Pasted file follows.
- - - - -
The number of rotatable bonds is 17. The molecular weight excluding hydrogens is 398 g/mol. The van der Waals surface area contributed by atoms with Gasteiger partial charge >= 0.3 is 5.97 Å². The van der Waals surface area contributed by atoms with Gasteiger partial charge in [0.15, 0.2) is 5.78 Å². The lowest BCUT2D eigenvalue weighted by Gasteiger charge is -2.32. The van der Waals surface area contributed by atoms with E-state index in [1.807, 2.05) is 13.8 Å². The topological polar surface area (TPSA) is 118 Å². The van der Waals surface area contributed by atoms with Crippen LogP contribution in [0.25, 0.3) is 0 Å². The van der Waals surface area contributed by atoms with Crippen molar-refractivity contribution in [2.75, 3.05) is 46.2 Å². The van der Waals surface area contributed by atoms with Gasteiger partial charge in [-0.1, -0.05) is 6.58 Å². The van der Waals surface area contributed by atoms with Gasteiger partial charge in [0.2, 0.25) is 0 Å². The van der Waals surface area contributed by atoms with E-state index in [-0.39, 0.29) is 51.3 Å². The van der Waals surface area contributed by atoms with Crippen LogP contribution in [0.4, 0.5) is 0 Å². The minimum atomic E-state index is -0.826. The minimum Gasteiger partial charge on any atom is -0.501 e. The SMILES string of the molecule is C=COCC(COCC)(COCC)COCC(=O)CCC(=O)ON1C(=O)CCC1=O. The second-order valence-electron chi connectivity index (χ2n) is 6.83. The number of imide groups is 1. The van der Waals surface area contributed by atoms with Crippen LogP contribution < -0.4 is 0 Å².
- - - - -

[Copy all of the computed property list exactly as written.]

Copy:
The number of rotatable bonds is 17. The molecular weight excluding hydrogens is 398 g/mol. The van der Waals surface area contributed by atoms with Gasteiger partial charge >= 0.3 is 5.97 Å². The van der Waals surface area contributed by atoms with Gasteiger partial charge in [0.15, 0.2) is 5.78 Å². The lowest BCUT2D eigenvalue weighted by Gasteiger charge is -2.32. The van der Waals surface area contributed by atoms with E-state index in [1.807, 2.05) is 13.8 Å². The topological polar surface area (TPSA) is 118 Å². The van der Waals surface area contributed by atoms with Crippen LogP contribution in [0.25, 0.3) is 0 Å². The van der Waals surface area contributed by atoms with Crippen molar-refractivity contribution in [2.75, 3.05) is 46.2 Å². The van der Waals surface area contributed by atoms with Gasteiger partial charge in [-0.1, -0.05) is 6.58 Å². The van der Waals surface area contributed by atoms with Gasteiger partial charge in [0.2, 0.25) is 0 Å². The van der Waals surface area contributed by atoms with E-state index in [-0.39, 0.29) is 51.3 Å². The van der Waals surface area contributed by atoms with Crippen LogP contribution in [0.4, 0.5) is 0 Å². The minimum atomic E-state index is -0.826. The minimum Gasteiger partial charge on any atom is -0.501 e. The SMILES string of the molecule is C=COCC(COCC)(COCC)COCC(=O)CCC(=O)ON1C(=O)CCC1=O. The second-order valence-electron chi connectivity index (χ2n) is 6.83. The number of imide groups is 1. The van der Waals surface area contributed by atoms with Crippen LogP contribution < -0.4 is 0 Å².